For private student loans, your interest rate is typically based on your credit history and other financial factors. So if you have excellent credit, you could qualify for the lowest available rates – which may also be lower than what the government is currently offering.
Use Purefy’s Compare Rates tool to see student loan refinance offers from multiple top lenders — all in one place with one fast form. Quickly compare your interest rate and monthly payment options, as well as your lifetime interest savings, with no impact on your credit score.
Wondering how is student loan interest deduction calculated?
Get ready to increase your tax return … thanks to your student loans. The U.S. tax code makes it possible to get back some of the money you pay on your student loans.
This valuable tax benefit is called the student loan interest deduction. The student loan interest deduction allows eligible student loan borrowers to deduct some or all the amount they paid in interest on their student debt as an adjustment to their income.
Learn all about the student loan interest tax reduction with our complete guide on how to save the most money possible on your student loans next tax season.
If you qualify, you can use the deduction to reduce your income by up to $2,500, depending on how much you paid and your modified adjusted gross income (MAGI).
Like many other tax benefits, the value of the student loan interest deduction is gradually reduced if your MAGI is between $65,000 and $80,000 (or $135,000 to $165,000 if you’re married filing jointly). If your MAGI exceeds those ranges, the IRS won’t allow you to claim the deduction at all.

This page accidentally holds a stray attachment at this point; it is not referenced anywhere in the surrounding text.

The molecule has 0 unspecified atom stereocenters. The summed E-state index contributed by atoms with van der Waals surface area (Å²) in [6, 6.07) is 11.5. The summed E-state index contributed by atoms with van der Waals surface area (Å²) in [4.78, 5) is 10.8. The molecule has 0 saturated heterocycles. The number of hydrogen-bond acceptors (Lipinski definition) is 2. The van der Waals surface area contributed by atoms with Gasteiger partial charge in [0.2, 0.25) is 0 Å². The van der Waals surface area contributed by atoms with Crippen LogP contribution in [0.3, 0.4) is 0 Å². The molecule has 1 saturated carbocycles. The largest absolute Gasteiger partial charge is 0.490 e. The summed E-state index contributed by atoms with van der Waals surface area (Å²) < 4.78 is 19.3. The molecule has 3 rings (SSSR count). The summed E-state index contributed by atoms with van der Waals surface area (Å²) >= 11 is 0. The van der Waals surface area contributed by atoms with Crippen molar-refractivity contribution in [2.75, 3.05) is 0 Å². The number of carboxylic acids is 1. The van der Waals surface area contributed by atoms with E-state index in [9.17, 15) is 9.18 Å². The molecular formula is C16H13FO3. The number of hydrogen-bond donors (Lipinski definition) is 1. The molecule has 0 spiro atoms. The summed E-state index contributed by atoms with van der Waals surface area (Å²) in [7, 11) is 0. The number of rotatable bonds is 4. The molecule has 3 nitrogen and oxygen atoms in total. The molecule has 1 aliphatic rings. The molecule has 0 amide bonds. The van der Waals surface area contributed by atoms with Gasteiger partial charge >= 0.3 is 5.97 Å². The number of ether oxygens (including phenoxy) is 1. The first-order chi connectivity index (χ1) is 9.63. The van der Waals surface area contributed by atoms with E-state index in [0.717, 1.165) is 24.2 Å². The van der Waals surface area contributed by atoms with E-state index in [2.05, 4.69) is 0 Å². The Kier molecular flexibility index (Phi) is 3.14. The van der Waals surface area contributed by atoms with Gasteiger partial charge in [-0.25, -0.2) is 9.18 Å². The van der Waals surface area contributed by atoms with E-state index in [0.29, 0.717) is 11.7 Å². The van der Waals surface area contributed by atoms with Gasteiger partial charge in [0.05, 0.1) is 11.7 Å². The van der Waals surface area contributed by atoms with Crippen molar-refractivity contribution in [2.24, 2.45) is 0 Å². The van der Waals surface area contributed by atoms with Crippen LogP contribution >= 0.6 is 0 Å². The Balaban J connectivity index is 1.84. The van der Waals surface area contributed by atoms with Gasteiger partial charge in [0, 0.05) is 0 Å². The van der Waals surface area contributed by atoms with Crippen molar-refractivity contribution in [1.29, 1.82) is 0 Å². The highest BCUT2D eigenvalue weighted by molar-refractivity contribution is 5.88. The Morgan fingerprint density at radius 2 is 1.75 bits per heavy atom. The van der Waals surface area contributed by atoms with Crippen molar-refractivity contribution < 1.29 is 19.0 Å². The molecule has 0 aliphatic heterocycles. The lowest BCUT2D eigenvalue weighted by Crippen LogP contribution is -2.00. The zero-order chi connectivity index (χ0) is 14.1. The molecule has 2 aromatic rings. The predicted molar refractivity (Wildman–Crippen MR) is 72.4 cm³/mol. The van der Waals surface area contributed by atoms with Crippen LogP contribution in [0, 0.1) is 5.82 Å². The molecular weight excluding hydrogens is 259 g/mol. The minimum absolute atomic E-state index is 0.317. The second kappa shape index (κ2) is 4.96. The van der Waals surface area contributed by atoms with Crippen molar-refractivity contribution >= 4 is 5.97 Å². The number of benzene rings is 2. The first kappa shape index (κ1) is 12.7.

Other requirements include:
If you’re a parent, you can claim the deduction if no one else claims your child as a dependent on their tax return, if you’re legally obligated to pay the interest on a qualified student loan, and if you actually paid the interest on the loan.
If you meet the IRS requirements, then you can include some or all the student loan interest you paid during the year.
Looking for a student loan deferment interest calculator? You may be wondering how do they calculate interest on student loans if you defer payments.
How your interest rate is affected by deferring payments depends on a number of factors. One of which is how you’re deferring payments and if you have federal or private student loans.
If a borrower applies and is approved for federal loan deferment, payments can be postponed on student loans for up to three years. If a borrower is eligible for a deferment, they also may not be responsible for paying the interest that accrues on their loan during the deferment period. Eligibility is typically determined by medical, professional, or financial hardship.
Some private lenders also offer deferment, for example to borrowers who go back to school to pursue another degree, or for military personnel who go on active duty.
Another option for deferring payments is through forbearance. Entering forbearance allows federal student loan borrowers to postpone making payments on their loans. However, the borrower is still responsible for paying the interest that accrues on their student loans while in forbearance. The interest can be paid as it accrues during the forbearance period, or it can be allowed to accrue and be capitalized — added to the loan balance — at the end of the forbearance term. There are two types of federal forbearance:
Check out our guide Which Is Best for Me? Student Loan Forbearance vs. Deferment for more information.